Fusion reactor design

May 4, 2016
Fusion setup 6.jpg

Robert Bussard, one of the giants of the field, claimed to his dying day he had cracked the problem

Homemade_fusion_reactor[1] Above: a homemade “fusor” similar to the Polywell nuclear fusion reactor

Guest essay by Eric Worrall

Not many people have heard of Robert Bussard, but he was one of the giants of nuclear fusion research. But if an engineering solution for viable small, household size nuclear fusion reactors is ever discovered, they will almost certainly be largely based on Bussard’s work.

Bussard’s focus was on a field of Nuclear fusion research known as electrostatic confinement. Unlike the better known magnetic bottle reactors, such as the $20 billion ITER project, electrostatic confinement can be applied to fusion plasmas which are the size of a small glass fish tank.

Electrostatic confinement has been well known since the 1930s. Small electrostatic nuclear fusion devices are sold commercially – as neutron sources. A small nuclear fusion reactor is an incredibly convenient way to produce a dense stream of neutron radiation, because as soon as you switch off the power, the plasma cools, and the radiation stops.

The problem is nobody has figured out how to extract more energy out of an electrostatic fusor, than you put into it. There is a long list of problems to be solved. One of the big problems with viable nuclear fusion is keeping the plasma hot enough – when you heat something to millions of degrees, it really wants to shed some of its heat. In electrostatic confinement systems, the violent acceleration / deceleration, as charged plasma particles bounce off the high intensity electric fields, causes a significant cooling of the core. There are also problems with the electrodes – keeping an electrode from melting, when it is in close contact with a superheated gas, is a significant engineering challenge.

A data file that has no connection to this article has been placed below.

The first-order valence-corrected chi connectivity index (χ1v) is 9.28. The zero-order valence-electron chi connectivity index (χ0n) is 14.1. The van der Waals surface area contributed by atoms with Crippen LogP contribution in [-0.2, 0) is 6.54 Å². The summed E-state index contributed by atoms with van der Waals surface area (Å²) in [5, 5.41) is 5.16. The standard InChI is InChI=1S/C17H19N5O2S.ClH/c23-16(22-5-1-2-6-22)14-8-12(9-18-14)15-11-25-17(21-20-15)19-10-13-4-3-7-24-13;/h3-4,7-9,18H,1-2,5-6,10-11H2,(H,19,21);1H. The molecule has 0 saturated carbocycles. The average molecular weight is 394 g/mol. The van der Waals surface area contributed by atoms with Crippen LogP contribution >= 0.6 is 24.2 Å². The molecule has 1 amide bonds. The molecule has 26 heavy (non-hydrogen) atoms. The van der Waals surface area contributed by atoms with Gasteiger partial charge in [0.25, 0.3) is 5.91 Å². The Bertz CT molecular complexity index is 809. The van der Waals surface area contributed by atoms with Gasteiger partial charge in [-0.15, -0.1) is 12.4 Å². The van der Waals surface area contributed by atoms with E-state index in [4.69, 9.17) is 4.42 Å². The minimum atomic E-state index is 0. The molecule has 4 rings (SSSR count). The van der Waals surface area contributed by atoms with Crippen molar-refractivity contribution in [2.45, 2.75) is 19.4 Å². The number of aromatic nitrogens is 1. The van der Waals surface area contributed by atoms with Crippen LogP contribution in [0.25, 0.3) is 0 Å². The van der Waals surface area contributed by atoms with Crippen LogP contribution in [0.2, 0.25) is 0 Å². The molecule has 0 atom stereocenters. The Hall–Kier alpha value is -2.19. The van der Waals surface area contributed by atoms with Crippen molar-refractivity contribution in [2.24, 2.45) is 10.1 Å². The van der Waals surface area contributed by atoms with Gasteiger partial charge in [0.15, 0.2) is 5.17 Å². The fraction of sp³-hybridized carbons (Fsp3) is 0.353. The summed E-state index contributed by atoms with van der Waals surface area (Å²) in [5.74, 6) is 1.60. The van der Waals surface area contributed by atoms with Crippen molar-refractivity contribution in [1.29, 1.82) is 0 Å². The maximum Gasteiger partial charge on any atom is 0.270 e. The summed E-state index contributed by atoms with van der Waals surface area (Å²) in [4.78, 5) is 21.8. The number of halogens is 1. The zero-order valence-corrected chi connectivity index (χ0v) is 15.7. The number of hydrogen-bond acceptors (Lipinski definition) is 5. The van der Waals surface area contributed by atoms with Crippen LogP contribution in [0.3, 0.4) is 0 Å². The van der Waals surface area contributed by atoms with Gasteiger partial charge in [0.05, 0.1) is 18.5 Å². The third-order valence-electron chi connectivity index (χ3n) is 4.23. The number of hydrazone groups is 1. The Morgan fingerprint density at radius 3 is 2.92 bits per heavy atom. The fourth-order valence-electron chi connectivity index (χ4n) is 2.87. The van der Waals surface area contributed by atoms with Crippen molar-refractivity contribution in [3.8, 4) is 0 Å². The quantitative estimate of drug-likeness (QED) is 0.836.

Bussard at the end of his life, claimed to have solved these problems. He built a small prototype using a grant from the US Navy. Right up to his dying day, he was trying to raise funds, to build a full scale prototype, of his Polywell nuclear fusion reactor design.

The late physicist Robert Bussard worked for decades to try to show Polywell fusion could work, using a variety of Wiffle-Ball configurations. Just before his death in 2007, he claimed that he was getting close to solving the challenge with his WB-6 device.

After Bussard passed away, other researchers picked up the baton at EMC2 Fusion in New Mexico and continued building test devices. Most recently, Park and his colleagues used a redesigned Wiffle-Ball test device in a San Diego lab to show the Navy that their configuration could enhance plasma confinement even under incredibly high pressure — pressure levels that could not be achieved by, say, the ITER reactor.

Bussard’s prototype might not have worked. However Bussard was an extremely credible fusion researcher – unlike some rather dodgy characters in the “bubble” fusion field, Bussard really might have made that crucial breakthrough. When you consider the eye watering sums which are wasted on renewables, such as the huge loss sustained by the Federal Government when Solyndra collapsed, it really seems a shame that Bussard never got a chance to take the final step, to realise his dream of seeing his ideas tested in a full scale prototype.

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